Resignation reigns as Coyotes prepare for potential Arizona final, takes on Utah: 'One last home game'

Resignation reigns as Coyotes prepare for potential Arizona final, takes on Utah: 'One last home game'

SCOTTSDALE, Ariz. — The team did its best to make everything seem like business as usual Tuesday, limiting questions to “hockey-related” inquiries, but on the eve of what may be the last game in Arizona Coyotes history, there were plenty of ways to keep up appearances.

Amid the familiar sound of pucks hitting the glass and sticks hitting the ice inside the Coyotes' practice facility, the Ice Den, there have been conversations among the team's staff about the possibility of planning a trip early next week to visit what now seems inevitable to be their new home in Salt Lake City. City – About who may stay or go.

As the Coyotes prepared for Wednesday's season finale against the Edmonton Oilers and owner Alex Meruelo continued to move forward with final negotiations on a deal that would see him divest the organization's hockey assets, the sense of resignation about what comes next was palpable.

“The spirit of the message for us is to live it all,” Coyotes coach Andre Tourigny said of his group’s approach as it plays what will likely be one last game in the comfortable confines of Mollet Arena. “We want to play our last game with dignity and respect. Give the best the fans can expect. We want to make sure people remember us as a group that fought with everything in our bodies.

They have little choice given the unusual circumstances in which they find themselves.

The Coyotes were preparing for a game in Vancouver last Wednesday when news of their impending move to Salt Lake City for next season began to emerge via media reports. Veteran forward Lawson Cross, who played all 503 of his NHL games with Arizona, said he and his teammates learned of their fate through social media.

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“To block out all the noise, I'm not going to lie, it's very difficult to do,” Kraus said. “But we did a great job with that. So, another one.”

There was a clear sense that players and coaches were still largely in the dark about the plans being finalized above them in the owner's suite, although everyone made available at a carefully orchestrated media session on Tuesday was careful not to say anything that could be interpreted. As a criticism of the way this exit was handled.

“I can't really comment on that,” Cross said. “I don't know the logistics or anything for that matter.”

The Coyotes have spent the past two seasons playing out of the 4,600-seat Mullett Arena on the Arizona State University campus, recording twice the total wins (42) there than they have managed on the road (21).

It was intended to be a temporary solution while Meruelo made progress in building an NHL-quality arena in the area. This progress never happened. However, despite the frustration over the facilities and the tense ownership situation, there were clearly mixed feelings from the players as they prepared for what was likely to be a final round around the Mullet.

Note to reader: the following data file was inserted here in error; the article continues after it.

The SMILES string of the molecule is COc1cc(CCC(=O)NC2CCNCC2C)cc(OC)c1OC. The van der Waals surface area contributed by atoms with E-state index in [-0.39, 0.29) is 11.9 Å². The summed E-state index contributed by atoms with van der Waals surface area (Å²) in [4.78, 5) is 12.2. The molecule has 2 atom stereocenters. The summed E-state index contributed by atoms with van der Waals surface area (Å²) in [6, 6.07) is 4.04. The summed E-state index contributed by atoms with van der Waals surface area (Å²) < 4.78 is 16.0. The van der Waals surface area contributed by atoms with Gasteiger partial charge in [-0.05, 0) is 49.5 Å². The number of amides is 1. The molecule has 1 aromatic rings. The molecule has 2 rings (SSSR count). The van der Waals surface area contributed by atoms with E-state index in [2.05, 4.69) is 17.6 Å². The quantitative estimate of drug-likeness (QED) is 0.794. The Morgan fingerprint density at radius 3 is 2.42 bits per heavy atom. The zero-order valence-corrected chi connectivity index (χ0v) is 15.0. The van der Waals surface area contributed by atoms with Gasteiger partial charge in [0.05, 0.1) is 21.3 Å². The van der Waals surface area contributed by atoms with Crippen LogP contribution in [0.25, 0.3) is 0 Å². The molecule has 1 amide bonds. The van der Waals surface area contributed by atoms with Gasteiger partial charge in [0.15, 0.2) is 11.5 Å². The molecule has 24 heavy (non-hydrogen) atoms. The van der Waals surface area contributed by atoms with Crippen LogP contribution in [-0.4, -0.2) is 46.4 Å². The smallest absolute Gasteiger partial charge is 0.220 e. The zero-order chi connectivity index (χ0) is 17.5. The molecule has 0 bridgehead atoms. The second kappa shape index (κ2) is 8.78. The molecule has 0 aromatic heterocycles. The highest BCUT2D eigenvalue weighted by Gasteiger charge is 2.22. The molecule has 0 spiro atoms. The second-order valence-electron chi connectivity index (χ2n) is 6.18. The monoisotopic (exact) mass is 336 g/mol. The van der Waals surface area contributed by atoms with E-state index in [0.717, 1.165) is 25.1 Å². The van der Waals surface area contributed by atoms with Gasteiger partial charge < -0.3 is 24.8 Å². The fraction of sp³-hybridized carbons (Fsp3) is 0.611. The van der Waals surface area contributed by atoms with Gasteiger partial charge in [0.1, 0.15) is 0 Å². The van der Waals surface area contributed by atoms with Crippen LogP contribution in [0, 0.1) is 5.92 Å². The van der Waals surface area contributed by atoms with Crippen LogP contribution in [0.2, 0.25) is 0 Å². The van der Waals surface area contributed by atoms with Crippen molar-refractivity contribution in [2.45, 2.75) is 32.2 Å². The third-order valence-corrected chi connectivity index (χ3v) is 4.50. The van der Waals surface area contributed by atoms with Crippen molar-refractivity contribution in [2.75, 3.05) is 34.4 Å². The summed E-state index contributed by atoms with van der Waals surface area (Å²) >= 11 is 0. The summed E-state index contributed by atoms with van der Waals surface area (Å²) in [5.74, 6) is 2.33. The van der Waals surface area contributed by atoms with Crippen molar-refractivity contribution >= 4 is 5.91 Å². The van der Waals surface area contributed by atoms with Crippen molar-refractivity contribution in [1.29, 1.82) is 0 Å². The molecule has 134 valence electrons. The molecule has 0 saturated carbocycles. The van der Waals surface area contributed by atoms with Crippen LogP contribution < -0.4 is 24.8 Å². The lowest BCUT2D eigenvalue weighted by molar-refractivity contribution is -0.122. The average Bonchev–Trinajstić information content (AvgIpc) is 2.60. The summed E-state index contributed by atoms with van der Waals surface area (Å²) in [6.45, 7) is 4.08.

“It really feels like an advantage playing on home ice,” veteran forward Alex Kerfoot said. “Obviously we only have one game left, so it will be fun to put on a show for them – one last home game – and say thank you for all the support they've given us.”

It will be a scene unlike any the NHL has seen in the age of social media, since the Atlanta Thrashers were traded to Winnipeg in 2011 more than six weeks after playing their final game at Phillips Arena.

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The Coyotes have lived a tortured life for 28 years in the desert since they arrived from Winnipeg — filled with property instability, bankruptcy court hearings and getting the boot from their last home in Glendale because of unpaid bills — but they also put down roots here.

Hot ticket Wednesday. The cost of available seats on StubHub as of Tuesday night ranged between $400 and $4,499. Fans gathered in the parking lot before the team's final practice to shake hands with players and staff as they arrived.

“Arizona is my home,” Cross said. “Over the eight years (I've played here), they've been a fantastic support through all the ups and downs. They mean a lot not only to me, but to all my teammates. Grateful to have them by our side.”

“We will definitely be emotional,” Turini added.

All signs point to it being an unofficial farewell.

The NHL has scheduled a virtual call with its board of governors on Thursday, according to league sources, where a formal vote could be taken to move the franchise's hockey operations division to Salt Lake City if a deal is completed by that point.

Meanwhile, for players and staff, there is one game remaining on the schedule. They need only look to Edmonton's 9-2 win over San Jose on Monday for an example of how bad things could get if they lose the task at hand. And so the focus of this final exercise was to try to make sure that didn't happen.

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“If we don’t show up and don’t play a good hockey game, it’s going to ruin everything,” Turrini said. “The support from the fans last week and the atmosphere around that game tomorrow and people talking about that game, that's what motivates me. People have been (nothing) but great for us, so we want to be great for them.

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(Photo: Norm Hall/NHLI via Getty Images)

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